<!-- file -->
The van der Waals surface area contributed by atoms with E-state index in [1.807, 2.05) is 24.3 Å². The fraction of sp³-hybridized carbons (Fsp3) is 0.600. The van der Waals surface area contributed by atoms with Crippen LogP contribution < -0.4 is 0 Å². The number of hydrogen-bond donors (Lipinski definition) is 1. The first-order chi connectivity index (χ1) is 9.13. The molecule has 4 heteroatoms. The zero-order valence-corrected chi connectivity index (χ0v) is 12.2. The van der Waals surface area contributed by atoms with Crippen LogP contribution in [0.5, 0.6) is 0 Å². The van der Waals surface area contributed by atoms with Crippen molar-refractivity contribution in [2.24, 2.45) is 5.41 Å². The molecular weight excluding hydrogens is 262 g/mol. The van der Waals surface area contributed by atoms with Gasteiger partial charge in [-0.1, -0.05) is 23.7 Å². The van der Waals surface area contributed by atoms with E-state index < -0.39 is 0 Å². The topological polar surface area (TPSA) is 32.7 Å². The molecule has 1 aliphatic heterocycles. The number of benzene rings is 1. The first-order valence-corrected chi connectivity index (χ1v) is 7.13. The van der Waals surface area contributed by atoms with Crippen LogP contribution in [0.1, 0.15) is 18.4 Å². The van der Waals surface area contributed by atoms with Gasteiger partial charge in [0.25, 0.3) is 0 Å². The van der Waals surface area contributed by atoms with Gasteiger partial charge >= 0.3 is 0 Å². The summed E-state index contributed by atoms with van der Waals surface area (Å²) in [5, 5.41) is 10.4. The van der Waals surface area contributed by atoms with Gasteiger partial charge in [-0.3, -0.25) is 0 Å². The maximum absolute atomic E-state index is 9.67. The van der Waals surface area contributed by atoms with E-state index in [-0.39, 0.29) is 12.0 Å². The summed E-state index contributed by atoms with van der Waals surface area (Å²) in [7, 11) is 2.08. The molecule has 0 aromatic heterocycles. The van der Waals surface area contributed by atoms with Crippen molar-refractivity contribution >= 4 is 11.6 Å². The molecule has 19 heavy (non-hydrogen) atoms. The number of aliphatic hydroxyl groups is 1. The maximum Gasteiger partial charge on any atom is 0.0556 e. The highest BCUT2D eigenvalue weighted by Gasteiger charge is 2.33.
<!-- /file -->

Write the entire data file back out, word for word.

The van der Waals surface area contributed by atoms with E-state index in [1.807, 2.05) is 24.3 Å². The fraction of sp³-hybridized carbons (Fsp3) is 0.600. The van der Waals surface area contributed by atoms with Crippen LogP contribution < -0.4 is 0 Å². The number of hydrogen-bond donors (Lipinski definition) is 1. The first-order chi connectivity index (χ1) is 9.13. The molecule has 4 heteroatoms. The zero-order valence-corrected chi connectivity index (χ0v) is 12.2. The van der Waals surface area contributed by atoms with Crippen LogP contribution in [0.5, 0.6) is 0 Å². The van der Waals surface area contributed by atoms with Crippen molar-refractivity contribution in [2.24, 2.45) is 5.41 Å². The molecular weight excluding hydrogens is 262 g/mol. The van der Waals surface area contributed by atoms with Gasteiger partial charge in [-0.1, -0.05) is 23.7 Å². The van der Waals surface area contributed by atoms with E-state index < -0.39 is 0 Å². The topological polar surface area (TPSA) is 32.7 Å². The molecule has 1 aliphatic heterocycles. The number of benzene rings is 1. The first-order valence-corrected chi connectivity index (χ1v) is 7.13. The van der Waals surface area contributed by atoms with Crippen LogP contribution in [0.1, 0.15) is 18.4 Å². The van der Waals surface area contributed by atoms with Gasteiger partial charge in [0.25, 0.3) is 0 Å². The van der Waals surface area contributed by atoms with Gasteiger partial charge >= 0.3 is 0 Å². The summed E-state index contributed by atoms with van der Waals surface area (Å²) in [5, 5.41) is 10.4. The van der Waals surface area contributed by atoms with Gasteiger partial charge in [-0.3, -0.25) is 0 Å². The maximum absolute atomic E-state index is 9.67. The van der Waals surface area contributed by atoms with E-state index in [-0.39, 0.29) is 12.0 Å². The summed E-state index contributed by atoms with van der Waals surface area (Å²) in [7, 11) is 2.08. The molecule has 0 aromatic heterocycles. The van der Waals surface area contributed by atoms with Crippen molar-refractivity contribution >= 4 is 11.6 Å². The molecule has 19 heavy (non-hydrogen) atoms. The number of aliphatic hydroxyl groups is 1. The maximum Gasteiger partial charge on any atom is 0.0556 e. The highest BCUT2D eigenvalue weighted by Gasteiger charge is 2.33.